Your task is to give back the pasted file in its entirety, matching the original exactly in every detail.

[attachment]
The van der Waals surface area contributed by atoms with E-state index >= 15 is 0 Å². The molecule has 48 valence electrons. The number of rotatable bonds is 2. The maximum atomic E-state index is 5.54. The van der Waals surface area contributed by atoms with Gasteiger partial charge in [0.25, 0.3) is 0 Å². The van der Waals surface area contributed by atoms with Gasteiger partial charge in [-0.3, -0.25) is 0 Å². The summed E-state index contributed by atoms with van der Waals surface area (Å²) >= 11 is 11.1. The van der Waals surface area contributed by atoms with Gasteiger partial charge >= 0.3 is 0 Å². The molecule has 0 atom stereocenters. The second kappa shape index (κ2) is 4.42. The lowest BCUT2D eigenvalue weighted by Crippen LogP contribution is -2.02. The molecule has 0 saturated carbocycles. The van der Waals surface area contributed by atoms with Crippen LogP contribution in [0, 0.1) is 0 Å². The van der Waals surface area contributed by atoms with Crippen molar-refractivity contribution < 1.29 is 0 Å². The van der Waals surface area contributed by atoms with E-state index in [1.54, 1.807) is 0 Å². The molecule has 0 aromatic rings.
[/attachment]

The van der Waals surface area contributed by atoms with E-state index >= 15 is 0 Å². The molecule has 48 valence electrons. The number of rotatable bonds is 2. The maximum atomic E-state index is 5.54. The van der Waals surface area contributed by atoms with Gasteiger partial charge in [0.25, 0.3) is 0 Å². The van der Waals surface area contributed by atoms with Gasteiger partial charge in [-0.3, -0.25) is 0 Å². The summed E-state index contributed by atoms with van der Waals surface area (Å²) >= 11 is 11.1. The van der Waals surface area contributed by atoms with Gasteiger partial charge >= 0.3 is 0 Å². The molecule has 0 atom stereocenters. The second kappa shape index (κ2) is 4.42. The lowest BCUT2D eigenvalue weighted by Crippen LogP contribution is -2.02. The molecule has 0 saturated carbocycles. The van der Waals surface area contributed by atoms with Crippen LogP contribution in [0, 0.1) is 0 Å². The van der Waals surface area contributed by atoms with Crippen molar-refractivity contribution < 1.29 is 0 Å². The van der Waals surface area contributed by atoms with E-state index in [1.54, 1.807) is 0 Å². The molecule has 0 aromatic rings.